4. A good leader doesn't treat differences as weaknesses. Make the most of a meeting, it's important to consistently and repeatedly focus on results and not on egos. If you demonstrate to others, through consistent actions, that you will value and respect different opinions, you will build trust and encourage meaningful dialogue. You never know from where, or from whom, the next great idea will come!
  5. A good leader buys the first round. In fostering professionalism, there can be a tendency to become distant, disconnected, and impersonal. A good leader knows how to maintain professionalism, while building meaningful relations with staff. Don't be afraid to get to know your people personally. After a tough meeting, find other ways to relax and build camaraderie. Get to know them, and let them know you, too. Meetings hold great potential. By treating each meeting as an opportunity, you can create a culture where meetings are respected and productive, and seen as a positive part of the business day. Take lessons from great leaders, and don't settle for mediocre meetings.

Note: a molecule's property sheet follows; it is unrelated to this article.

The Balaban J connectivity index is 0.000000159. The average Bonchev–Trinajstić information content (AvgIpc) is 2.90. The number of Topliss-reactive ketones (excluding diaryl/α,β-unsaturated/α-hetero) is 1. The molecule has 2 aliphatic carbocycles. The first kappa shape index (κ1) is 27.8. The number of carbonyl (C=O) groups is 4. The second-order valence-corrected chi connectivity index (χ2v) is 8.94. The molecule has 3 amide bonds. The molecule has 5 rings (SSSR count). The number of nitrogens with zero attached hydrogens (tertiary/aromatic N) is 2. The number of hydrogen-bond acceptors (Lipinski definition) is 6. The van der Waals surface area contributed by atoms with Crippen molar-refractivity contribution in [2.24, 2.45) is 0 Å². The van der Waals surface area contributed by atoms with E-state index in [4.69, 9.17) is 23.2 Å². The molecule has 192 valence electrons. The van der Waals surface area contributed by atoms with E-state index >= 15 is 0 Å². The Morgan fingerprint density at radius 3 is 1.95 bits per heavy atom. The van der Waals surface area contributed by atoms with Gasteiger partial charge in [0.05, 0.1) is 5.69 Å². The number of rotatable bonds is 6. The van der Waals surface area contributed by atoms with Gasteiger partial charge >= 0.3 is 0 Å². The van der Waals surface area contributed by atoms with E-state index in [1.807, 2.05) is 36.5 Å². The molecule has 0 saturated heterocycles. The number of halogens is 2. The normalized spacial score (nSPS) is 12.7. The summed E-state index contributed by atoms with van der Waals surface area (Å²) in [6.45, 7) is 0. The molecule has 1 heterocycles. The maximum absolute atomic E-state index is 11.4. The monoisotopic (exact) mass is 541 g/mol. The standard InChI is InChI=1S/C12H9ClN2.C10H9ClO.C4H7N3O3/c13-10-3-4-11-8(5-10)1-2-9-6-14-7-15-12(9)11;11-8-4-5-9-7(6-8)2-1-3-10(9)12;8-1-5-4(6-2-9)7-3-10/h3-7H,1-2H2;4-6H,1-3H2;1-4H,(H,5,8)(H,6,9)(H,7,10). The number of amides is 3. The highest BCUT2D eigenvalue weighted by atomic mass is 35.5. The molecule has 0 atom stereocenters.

What tips would you add to make this list even more complete? Share your thoughts in the comment section below.

 

 

 

Monica Hodges, CDFA is the SDA National Past President for the 2017-2018 term.

She is the Office Manager for Barker & Associates in San Antonio, TX

 

Tags:  Leadership  Meetings  Productivity  SDA  Society for Design Administration 

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Taming the Paper Monster - My Approach